Incriminating texts, previous threats to ex will be allowed at Lawrence woman’s murder trial
photo by: Nick Krug
Story updated at 3 p.m., Jan. 3
Incriminating text messages that she swapped with her alleged co-conspirator may be shown to the jury during the upcoming trial of a Lawrence woman charged with murdering her ex and setting a fire to cover up the crime.
A judge also ruled Thursday that friends of defendant Tria L. Evans and the man she’s accused of killing could testify about hearing Evans threaten to kill him in the past.
Judge Kay Huff addressed those and other pretrial matters during a motions hearing Thursday in Douglas County District Court.
The trial for Evans, 39, is scheduled to begin Jan. 28. Prosecutor Amy McGowan and Evans’ appointed defense attorney, Carol Cline, both affirmed to the judge that they were ready.
Evans did make a last-minute request Thursday morning to fire her attorneys, Cline and appointed co-counsel Kenzie Singleton.
However, after consulting with the parties behind closed doors for nearly an hour, the judge denied that request and the hearing went on.
Joel Wales, 34, of Eudora, died on Nov. 3, 2017, at his mother’s house at 1104 East 1200 Road, where he was housesitting.
Wales was shot six times and died before gasoline was poured on his body and lit on fire, according to testimony at the preliminary hearing and information in an affidavit written by detectives. A neighbor heard yelling before hearing gunshots, seeing flames erupt on the front porch and then seeing a person running from the house to a car.
Evans — who had a child with Wales and a tumultuous relationship since the couple broke up — is charged with first-degree murder, conspiracy to commit murder, arson and aggravated burglary.
Evans’ alleged co-conspirator, Christina L. Towell, 38, of Leavenworth, is charged with the same crimes. Her trial is scheduled for March.
Evans’ attorneys had argued that admitting texts pulled from Towell’s phone would be unfair because Evans won’t be able to confront Towell herself with further questions at trial.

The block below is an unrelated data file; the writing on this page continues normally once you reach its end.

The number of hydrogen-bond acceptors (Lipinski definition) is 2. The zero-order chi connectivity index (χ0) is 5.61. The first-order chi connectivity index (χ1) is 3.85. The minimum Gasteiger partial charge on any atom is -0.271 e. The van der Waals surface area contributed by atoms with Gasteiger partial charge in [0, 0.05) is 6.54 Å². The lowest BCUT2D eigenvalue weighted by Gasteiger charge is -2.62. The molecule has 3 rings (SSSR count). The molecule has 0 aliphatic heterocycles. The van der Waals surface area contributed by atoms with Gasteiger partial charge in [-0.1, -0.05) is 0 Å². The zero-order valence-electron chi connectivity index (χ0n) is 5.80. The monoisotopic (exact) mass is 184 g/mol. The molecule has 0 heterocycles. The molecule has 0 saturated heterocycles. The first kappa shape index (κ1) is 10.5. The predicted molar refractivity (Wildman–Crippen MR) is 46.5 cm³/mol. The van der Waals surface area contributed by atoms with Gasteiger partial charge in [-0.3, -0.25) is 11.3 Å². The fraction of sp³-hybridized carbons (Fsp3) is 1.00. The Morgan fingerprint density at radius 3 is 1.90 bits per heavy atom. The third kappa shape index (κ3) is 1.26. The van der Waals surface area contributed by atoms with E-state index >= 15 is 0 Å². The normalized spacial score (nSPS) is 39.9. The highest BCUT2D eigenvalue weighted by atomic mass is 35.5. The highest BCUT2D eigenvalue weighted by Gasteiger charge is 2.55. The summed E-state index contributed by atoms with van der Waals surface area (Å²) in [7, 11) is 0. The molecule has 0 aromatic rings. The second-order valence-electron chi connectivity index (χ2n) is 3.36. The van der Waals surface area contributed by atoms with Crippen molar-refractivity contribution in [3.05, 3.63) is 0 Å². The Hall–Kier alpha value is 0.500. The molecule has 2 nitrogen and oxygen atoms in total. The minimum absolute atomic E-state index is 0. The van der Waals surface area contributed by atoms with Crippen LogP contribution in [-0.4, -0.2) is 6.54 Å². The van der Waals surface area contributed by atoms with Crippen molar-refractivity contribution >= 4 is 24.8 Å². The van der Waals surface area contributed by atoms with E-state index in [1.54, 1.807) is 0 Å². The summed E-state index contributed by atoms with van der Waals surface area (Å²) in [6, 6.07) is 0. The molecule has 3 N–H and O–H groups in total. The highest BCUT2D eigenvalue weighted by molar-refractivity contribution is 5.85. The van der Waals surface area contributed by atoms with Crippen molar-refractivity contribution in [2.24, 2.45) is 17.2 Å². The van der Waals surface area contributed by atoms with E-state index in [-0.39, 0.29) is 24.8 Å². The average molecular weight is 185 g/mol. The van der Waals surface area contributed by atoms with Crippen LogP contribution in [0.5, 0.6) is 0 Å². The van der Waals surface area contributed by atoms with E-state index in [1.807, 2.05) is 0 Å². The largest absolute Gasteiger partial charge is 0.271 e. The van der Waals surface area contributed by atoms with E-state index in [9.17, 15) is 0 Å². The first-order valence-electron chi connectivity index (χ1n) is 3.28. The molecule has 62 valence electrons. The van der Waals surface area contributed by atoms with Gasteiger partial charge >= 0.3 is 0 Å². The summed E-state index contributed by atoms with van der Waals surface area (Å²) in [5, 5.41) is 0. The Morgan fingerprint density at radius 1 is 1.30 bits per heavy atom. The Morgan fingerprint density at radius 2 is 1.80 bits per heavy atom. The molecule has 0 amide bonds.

However, Huff found that the texts were relevant to the case and could be read as referring to a conspiracy by the women to kill Wales. She said a previous higher-court ruling decided that there’s no requirement for cross-examination with such evidence.
At Evans’ preliminary hearing last year, and in reports prepared by law enforcement investigators, more than one acquaintance shared that they had heard Evans threaten to kill Wales before, the judge said. She said those statements also can be shared with the jury at trial.
One of those statements is expected to come from Joni Garner Sidney, a former friend of Evans who testified at her preliminary hearing that Evans had actually asked her if she would help her kill Wales. She said no and testified that she didn’t report the request to anyone because, at the time, she thought it was crazy.
McGowan argued Thursday that Evans’ request to Garner Sidney ended up being “a blueprint for what actually did happen.”
• The judge also addressed two media-related issues Thursday.
First, she denied a request by a media outlet to live-stream Evans’ trial, scheduled to last a week and a half. Both McGowan and Cline objected, with Cline noting that if that request were granted she wanted the jury to be sequestered to ensure that her client gets a fair trial.
Huff said she, too, thought live-streaming would elevate publicity to the point that it would be difficult to shield jurors from it. However, Huff said, the county doesn’t have the resources to sequester a jury.
“I am concerned that the jury would need to be sheltered more from it,” Huff said. “County resources do not stretch that far.”
Cline also brought up a Journal-World article about the case — specifically, focusing on the aforementioned text messages — that ran with a “large headline” on the front page of Sunday’s newspaper.
Cline said she was concerned about the publicity and was considering whether she needed to request a change of venue for the trial. However, she said, she had not had a chance to file any formal motion.
Huff said with no formal motion in front of her, she wouldn’t respond to the request in court.
• Feb. 14, 2018 — Affidavit: Two women plotted to kill Eudora man and cover it up